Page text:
The bank for central banks is establishing a platform to track stablecoin balance sheets while also extending its CBDC research.
Of the 26 initiatives that have been active in the last few years, 15 were related to CBDCs and payment system upgrades.
The experimentation with Central Bank Digital Currencies (CBDCs) will receive more attention this year from the Bank for International Settlements (BIS), which will also start a new project to monitor stablecoins.
The so-called “bank for central banks,” with headquarters in Switzerland, declared on February 7 that, in order to enhance payment systems, its Innovation Hub would intensify its attention on CBDCs in 2023.
In 2023, the #BISInnovationHub will increase its focus on improving payments systems and experimenting with #CBDCs ; on shaping the future of financial regulation and supervision; and on greening and securing the financial sector. Read more: https://t.co/565s9KK1gn pic.twitter.com/izlF1u0Q22 — Bank for International Settlements (@BIS_org) February 7, 2023
The bank said that “Project Pyxtrial” is a new experiment being started by the London branch of the BIS Innovation Hub to allow the systemic monitoring of stablecoins to its work agenda for the upcoming year. Pyxtrial will create a platform to track stablecoin balance sheets.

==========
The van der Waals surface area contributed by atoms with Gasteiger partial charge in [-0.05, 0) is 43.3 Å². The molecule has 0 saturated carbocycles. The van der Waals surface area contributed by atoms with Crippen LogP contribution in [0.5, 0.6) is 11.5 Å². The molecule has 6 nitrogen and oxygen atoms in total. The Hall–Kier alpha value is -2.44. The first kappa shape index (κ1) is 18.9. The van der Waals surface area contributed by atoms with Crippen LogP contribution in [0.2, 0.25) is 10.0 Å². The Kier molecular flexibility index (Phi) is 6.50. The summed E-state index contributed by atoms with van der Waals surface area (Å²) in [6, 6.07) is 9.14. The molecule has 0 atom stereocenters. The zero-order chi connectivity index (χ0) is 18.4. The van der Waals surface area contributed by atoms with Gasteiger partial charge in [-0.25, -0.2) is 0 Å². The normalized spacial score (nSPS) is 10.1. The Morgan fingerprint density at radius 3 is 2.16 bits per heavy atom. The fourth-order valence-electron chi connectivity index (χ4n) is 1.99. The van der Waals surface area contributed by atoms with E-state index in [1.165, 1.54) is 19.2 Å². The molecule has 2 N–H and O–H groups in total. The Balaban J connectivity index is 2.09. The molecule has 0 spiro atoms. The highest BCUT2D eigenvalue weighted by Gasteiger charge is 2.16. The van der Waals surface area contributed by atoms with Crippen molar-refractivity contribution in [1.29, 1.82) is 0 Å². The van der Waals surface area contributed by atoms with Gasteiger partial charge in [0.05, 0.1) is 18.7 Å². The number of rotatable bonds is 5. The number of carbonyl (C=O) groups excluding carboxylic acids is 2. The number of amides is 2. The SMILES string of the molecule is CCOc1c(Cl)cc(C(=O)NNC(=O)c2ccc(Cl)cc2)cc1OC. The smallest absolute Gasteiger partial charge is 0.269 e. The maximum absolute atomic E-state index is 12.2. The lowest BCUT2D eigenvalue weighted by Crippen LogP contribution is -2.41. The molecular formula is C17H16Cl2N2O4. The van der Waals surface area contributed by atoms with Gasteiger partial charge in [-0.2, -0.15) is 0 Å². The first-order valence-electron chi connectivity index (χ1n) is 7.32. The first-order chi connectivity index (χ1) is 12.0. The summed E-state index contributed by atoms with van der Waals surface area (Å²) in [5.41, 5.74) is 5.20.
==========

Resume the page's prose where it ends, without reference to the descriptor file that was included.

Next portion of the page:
The bank stated that the majority of central banks lack the resources necessary to “systemically manage stablecoins and avoid asset-liability mismatches,” before going on to say:
“The project will investigate various technological tools that may help supervisors and regulators to build policy frameworks based on integrated data.”
The BIS will concentrate more of its CBDC-related projects on retail CBDCs, including the two-tiered Aurum system that it tested in Hong Kong in July. It claimed that 15 of the 26 ongoing projects over the past two years had involved CBDCs and the upgrading of payment systems. The primary motivator was cited as growing awareness from central banks. They stated:
“This emphasis reflects the interests and priorities of central banks and the G20 countries’ programme to improve cross-border payments.”
A joint Rosalind experiment with the Bank of England (BOE) also intends to test out the deployment of a retail CBDC through an open API infrastructure.
Additionally, the Innovation Hub is creating real-time monitoring tools for cryptocurrencies and decentralized finance (DeFi). To overcome the absence of verified data that makes it challenging to evaluate the economic potential of these sectors, the Atlas project is an information platform.
The Multiple CBDC Bridge platform’s pilot study by the BIS was completed in September. Along with 20 commercial banks from the nations, the central banks of Hong Kong, Thailand, and the United Arab Emirates participated in the pilot.
Only 11 nations, all in the Caribbean except for Nigeria , have fully launched a CBDC. Pilot programs are being conducted in 17 countries, mainly in Asia.